Happy fourth of July! I just returned from a trip to Washington, DC, Annapolis, Maryland and Rehoboth Beach in Delaware. The Smithsonian Institute in Washington is truly a national treasure. The exhibits are first rate and they're free. The walk all around the entire area from the Lincoln Memorial back to the Air and Space Museum is quite a hike but worth the effort.

I love to walk around Washington and wish that I lived in an urban setting with lots to see and do for the family every weekend. I have NYC and Philly nearby and appreciate them but I do miss city living!
I remember when I first went to Washington. Dh was doing some work with the FBI and I had two days to explore the city. I stumbled upon the Itchiku Kubota exhibit and I was inspired for a lifetime. I sat in front of the breathtaking landscape of 45 hand-dyed kimonos and I cried. The passion and dedication that he had for his work was beyond words. Mr. Kubota developed what he called Itchiku Tsujigahana.
I just discovered that there will be an exhibit of his work in San Diego, CA and Canton, OH at the end of this year and early next year. You wouldn't want to miss this if you live in either city.

Chori-Gamba Pasta

We all have our favoured pasta sauce camp. There is the cream sauce camp. The tomato-based camp. And the olive oil-based camp. Although I am mostly an equal opportunity pasta enjoyer, I pretty much stand with the olive oil-based sauce camp (greedily taking butter-based and pesto-based in with me as “sub-camps”). C meanwhile is steadfastly entrenched in the tomato-based camp...a pasta sauce monogamist.

Now, we all know that marriage is about give and take, about finding compromises and happy mediums. People talk of the “big commitment”, and the “big decisions”, and the “big changes”, and yes, that is all definitely important and should be given a good amount of thought. But don’t ignore the small things. Not even the itty, bitty, tiny things. Oh no. These are important as well. Teeny tiny bits swept under a rug grow into nasty creatures I tell you.

So in the spirit of compromise amongst the little things, I put together this pasta dish. Pairing chorizo and gambas in pasta in not that novel an idea over here, but it’s usually done as an oil-based sauce, not a tomato-based one. I added the tomato thinking to make a version more to C’s liking (although chorizo and gambas is already much to C’s liking...and mine!) and ended up loving it myself!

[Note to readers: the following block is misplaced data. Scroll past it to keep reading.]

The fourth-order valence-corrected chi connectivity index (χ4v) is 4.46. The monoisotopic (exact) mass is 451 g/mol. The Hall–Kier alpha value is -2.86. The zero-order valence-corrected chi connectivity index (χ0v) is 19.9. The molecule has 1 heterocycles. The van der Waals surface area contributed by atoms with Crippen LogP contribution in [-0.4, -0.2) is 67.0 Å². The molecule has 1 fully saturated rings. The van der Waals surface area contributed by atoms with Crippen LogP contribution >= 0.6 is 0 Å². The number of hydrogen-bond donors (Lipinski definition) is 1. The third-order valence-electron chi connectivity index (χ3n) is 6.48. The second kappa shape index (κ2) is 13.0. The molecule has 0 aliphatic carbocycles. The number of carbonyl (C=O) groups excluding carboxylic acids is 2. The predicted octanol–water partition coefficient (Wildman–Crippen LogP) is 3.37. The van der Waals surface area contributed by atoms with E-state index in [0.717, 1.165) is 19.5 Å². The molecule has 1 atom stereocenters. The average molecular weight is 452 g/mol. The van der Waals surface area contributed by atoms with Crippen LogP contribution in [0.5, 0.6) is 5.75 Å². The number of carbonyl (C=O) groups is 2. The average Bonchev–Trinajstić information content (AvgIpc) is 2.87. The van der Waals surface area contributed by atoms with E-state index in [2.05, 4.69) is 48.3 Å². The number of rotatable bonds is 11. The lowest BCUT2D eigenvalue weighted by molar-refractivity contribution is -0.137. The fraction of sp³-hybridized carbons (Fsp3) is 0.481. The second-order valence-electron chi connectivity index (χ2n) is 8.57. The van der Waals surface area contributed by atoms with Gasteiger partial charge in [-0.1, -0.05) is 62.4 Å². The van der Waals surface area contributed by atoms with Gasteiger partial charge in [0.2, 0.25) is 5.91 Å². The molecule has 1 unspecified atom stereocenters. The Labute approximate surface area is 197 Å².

Pay attention to the little things. They can lead to the most delicious resolutions.

Our Chori-Gamba Pasta Sauce
  • Olive oil
  • 150 grams shrimp (weight peeled without heads and tails)
  • 130-150 grams chorizo for cooking (your favourite type), taken out of its casings
  • 1 medium white onion, chopped
  • 8 cloves garlic, finely chopped (this is supposed to be garlicky but feel free to reduce the number)
  • 1 tablespoon chopped parsley, leaves and stems
  • A glug of red wine (about 1/8 cup)
  • A scant 1/2 teaspoon pimentón de la vera
  • 1/4 teaspoon dried chilli flakes
  • 1 400-gram can crushed/chopped tomatoes
  • A small handful of basil leaves
  • Freshly ground black pepper and salt

- Sprinkle shrimp with some salt.
- Heat olive oil in a saucepan. When hot add garlic, onions, parsley, and chilli and sauté until onions are soft.
- Add shrimp, pimentón, and pepper. Toss lightly until shrimps are just colored then remove shrimps (leaving everything else) from pan and set aside. Do not over-cook the shrimps!
- Add chorizo to the pan and sauté (making sure to de-clump the meat) until cooked. De-glaze the pan with wine.
- Add the tomatoes and simmer until thick and pulpy. Taste and adjust seasoning.
- Remove from the heat and stir through shrimp and basil.
- Serves 2. We prepare 200-250 grams (uncooked weight) spaghetti or linguini noodles for this.

The tomatoes make this dish less oily-feeling than the tomato-less version and the greens give it a sharp, bright flavour that brilliantly cuts through that richness of the chorizo and the pungency of the garlic. I use all the parsley, leaves and stem. Parsley stems are so underutilized! I never throw them away. The chopped up stems can be used in sautés (add them with the onion and garlic – they give a nice bright “green” punch) and the whole stems in stocks. Freeze them if you’re not using them immediately. If I don’t have parsley, I have also used gotu kola stems in this recipe and they worked fine.

I still make oil and pesto based pastas (of course!), but usually for lunch, when C is at the office. I’ll sometimes spring one on him, and he’ll give the requisite MMM although I can tell that it’s different from his tomato-sauce MMM (or his adobo MMM). But that’s fine. Give and take can taste good with a little creativity :)

This pasta’s for you C! There is more where this came from so watch out...I’m planning to get a lot more MMM’s out of you yet! :) There is no one else I’d rather be give-and-taking with! Happy birthday!!!

A Walk On The "Wild" Side

I was in Toronto a couple of weeks ago and I enjoyed a "me" day. I love to wander around with my camera and go to my favorite little hangouts.

Check out the banner above. Queen St. West is one of my favorite areas in Toronto. There are lots of funky shops and the biggest yarn shop, Romni Wools, you can ever imagine. Years ago when I designed greeting cards, the paper place was known as The Japanese Paper Place. It was a wonderful store with such character. The store has new owners and it's still an inspiring place. I must admit that my first love is paper and this store is addictive!

Next door is one of my favorite book stores, TYPE. I love the atmosphere and I can, without a doubt, stay there for a good period of time just browsing the kids' section.
A few doors down, there's this cool architecture. Isn't it great how they blended the old with the new? Did I ever tell you that I thought about being an architect when I was young?
I love the orange colors that decorate the outside of this cute gardening shop just a few doors down the street.

I hope that you enjoyed the tour as much as I have. I've got a few more pics and then some of my trip to Delaware, DC and Maryland this week. xo. L